January 3, 2009 |
Nearly every television season, a storybook stork delivers a plot twist in the form of a baby to a teen drama. "The Secret Life of the American Teenager," created by Brenda Hampton of "7th Heaven," premiered last summer on ABC Family and introduced us to 15-year-old Amy Juergens, a scrawny, French horn-playing freshman at Grant High School who discovers she's pregnant -- though she's not even sure she actually had sex -- after a rendezvous with bad boy Ricky Underwood at band camp.
November 4, 2008 |
Watching television shows such as "Gossip Girl" or "Desperate Housewives" that feature sexual content may put U.S. teens at an increased risk of becoming pregnant, a study found. Boys and girls ages 12 to 17 who watched the most sexual content on TV were twice as likely to be involved in a pregnancy as those who watched the least sexually suggestive shows, according to research in the November issue of the journal Pediatrics. Based on these findings, the television industry needs to balance sexual content in programs with messages about the risks and responsibilities of sex, said study author Anita Chandra, a behavioral scientist at Rand Corp.
September 6, 2008 |
Teen pregnancy and sex education were thrust into the spotlight this week when Republican vice presidential nominee Sarah Palin revealed that her 17-year-old daughter is five months pregnant. Palin's running mate, John McCain, and the GOP platform say children should be taught that abstinence until marriage is the only safe way to avoid pregnancy and disease. Palin's position is less clear. In a widely quoted 2006 survey she answered during her gubernatorial campaign, Palin said she supported abstinence-until-marriage programs.
July 13, 2008 |
Given America's increasing obsession with teenage pregnancy over the last three decades, it's inevitable that sensational stories such as Gloucester High School's mythical pregnancy pact would generate a media frenzy. Ignited by Time magazine's June 18 feature, the story exploded in the national and international media, growing wilder and wilder: Girls 16 and younger who lived in upscale Gloucester, Mass., conspired to get pregnant.
June 20, 2008 |
A Massachusetts city is investigating an apparent teenage "pregnancy pact" that may be partially responsible for the fact that at least 17 girls at one high school are expecting babies, four times more than last year, including many age 16 or younger. A high school health clinic in Gloucester became suspicious after seeing a surge in girls seeking pregnancy tests.
December 11, 2004 |
Fewer teens are engaging in sexual activity than in the past, and those that do are more likely to use contraceptives, the government said Friday. The National Center for Health Statistics said that for girls ages 15 to 17 the percentage who had ever had intercourse declined from 38% in 1995 to 30% in 2002. For boys, the agency said, the decline was from 43% to 31%. "There is much good news in these results," Health and Human Services Secretary Tommy G. Thompson said in a statement.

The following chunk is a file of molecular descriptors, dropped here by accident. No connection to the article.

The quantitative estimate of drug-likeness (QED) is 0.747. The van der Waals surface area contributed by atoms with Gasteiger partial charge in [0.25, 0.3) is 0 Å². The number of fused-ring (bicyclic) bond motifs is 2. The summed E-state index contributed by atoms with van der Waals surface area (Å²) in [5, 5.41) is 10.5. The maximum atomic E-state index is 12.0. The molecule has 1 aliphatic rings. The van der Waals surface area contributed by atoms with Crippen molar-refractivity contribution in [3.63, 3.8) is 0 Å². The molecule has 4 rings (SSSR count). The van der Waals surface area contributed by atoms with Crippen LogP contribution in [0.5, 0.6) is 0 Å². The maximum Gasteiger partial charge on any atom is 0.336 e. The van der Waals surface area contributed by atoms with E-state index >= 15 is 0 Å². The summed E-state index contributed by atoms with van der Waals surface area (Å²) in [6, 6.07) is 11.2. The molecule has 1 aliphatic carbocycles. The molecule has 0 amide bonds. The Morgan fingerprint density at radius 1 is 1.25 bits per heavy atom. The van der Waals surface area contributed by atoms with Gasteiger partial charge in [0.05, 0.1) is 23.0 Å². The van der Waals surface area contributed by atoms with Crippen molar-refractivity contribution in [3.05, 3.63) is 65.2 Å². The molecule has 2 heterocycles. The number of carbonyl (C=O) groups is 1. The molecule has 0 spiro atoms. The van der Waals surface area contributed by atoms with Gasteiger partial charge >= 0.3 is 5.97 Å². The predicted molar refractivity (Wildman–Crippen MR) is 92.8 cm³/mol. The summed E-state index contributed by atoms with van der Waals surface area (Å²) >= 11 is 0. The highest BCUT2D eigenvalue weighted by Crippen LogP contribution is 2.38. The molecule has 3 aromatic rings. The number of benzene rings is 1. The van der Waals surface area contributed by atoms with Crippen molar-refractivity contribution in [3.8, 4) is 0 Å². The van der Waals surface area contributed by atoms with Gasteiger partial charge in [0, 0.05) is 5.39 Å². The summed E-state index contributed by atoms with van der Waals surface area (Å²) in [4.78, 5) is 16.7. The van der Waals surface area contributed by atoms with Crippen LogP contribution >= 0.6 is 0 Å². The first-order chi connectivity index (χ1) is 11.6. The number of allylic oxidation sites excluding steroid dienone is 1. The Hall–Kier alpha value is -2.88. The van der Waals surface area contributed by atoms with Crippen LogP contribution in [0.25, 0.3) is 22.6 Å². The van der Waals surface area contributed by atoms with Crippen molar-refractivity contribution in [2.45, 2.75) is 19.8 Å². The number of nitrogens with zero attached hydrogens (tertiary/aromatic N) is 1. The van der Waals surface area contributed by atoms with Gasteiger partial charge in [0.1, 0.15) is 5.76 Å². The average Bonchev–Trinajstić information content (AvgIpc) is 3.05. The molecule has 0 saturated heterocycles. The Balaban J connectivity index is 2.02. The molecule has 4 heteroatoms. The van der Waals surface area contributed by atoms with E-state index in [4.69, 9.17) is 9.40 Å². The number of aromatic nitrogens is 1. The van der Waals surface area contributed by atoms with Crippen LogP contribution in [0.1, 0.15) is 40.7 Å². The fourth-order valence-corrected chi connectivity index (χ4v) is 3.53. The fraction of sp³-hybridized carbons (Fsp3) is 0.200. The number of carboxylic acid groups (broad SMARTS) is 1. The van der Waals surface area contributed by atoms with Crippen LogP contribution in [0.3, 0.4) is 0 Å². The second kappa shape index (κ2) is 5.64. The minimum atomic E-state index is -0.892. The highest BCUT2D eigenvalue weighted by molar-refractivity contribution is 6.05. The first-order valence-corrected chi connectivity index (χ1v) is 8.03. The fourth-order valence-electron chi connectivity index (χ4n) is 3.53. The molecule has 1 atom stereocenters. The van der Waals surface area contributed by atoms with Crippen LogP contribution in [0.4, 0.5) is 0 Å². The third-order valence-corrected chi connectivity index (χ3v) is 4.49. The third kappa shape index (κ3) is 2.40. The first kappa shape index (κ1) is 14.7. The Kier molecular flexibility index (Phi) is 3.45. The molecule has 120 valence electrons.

CALIFORNIA | LOCAL
September 24, 2003 |
The outlook for children in Orange County appears brighter than it did a decade ago, with sharp reductions in gang violence, teen pregnancy, child abuse and suicide, according to a government report released Tuesday. But the level of poverty among the 872,000 residents ages 19 and under in Orange County concerns Michael Riley, director of the county's Children and Family Services Department.
May 30, 2003
Unintended as it appears, "An Outsider Takes On L.A.'s Gang Problem" (Opinion, May 25), the interview with the Rev. Eugene Rivers, and "GOP Focus Should Be Kid Stuff," the May 25 commentary by Robert Fellmeth, pound home the same message: Youth today need parents, especially fathers, in their lives to commit to their well-being. The fact is that many children don't have fathers in the home, and we must not punish them but offer solutions. Mentoring in its many forms is a necessary prevention and, often, intervention strategy to help youth stay on the right path.
CALIFORNIA | LOCAL
December 12, 2002 |
People like to say that children are the future, but for the El Nido Family Centers of Los Angeles County, that future is now. The organization, which has been around in one form or another since 1925, promotes the social and emotional development of youths and their families in the region. Many of its clients are from economically disadvantaged households.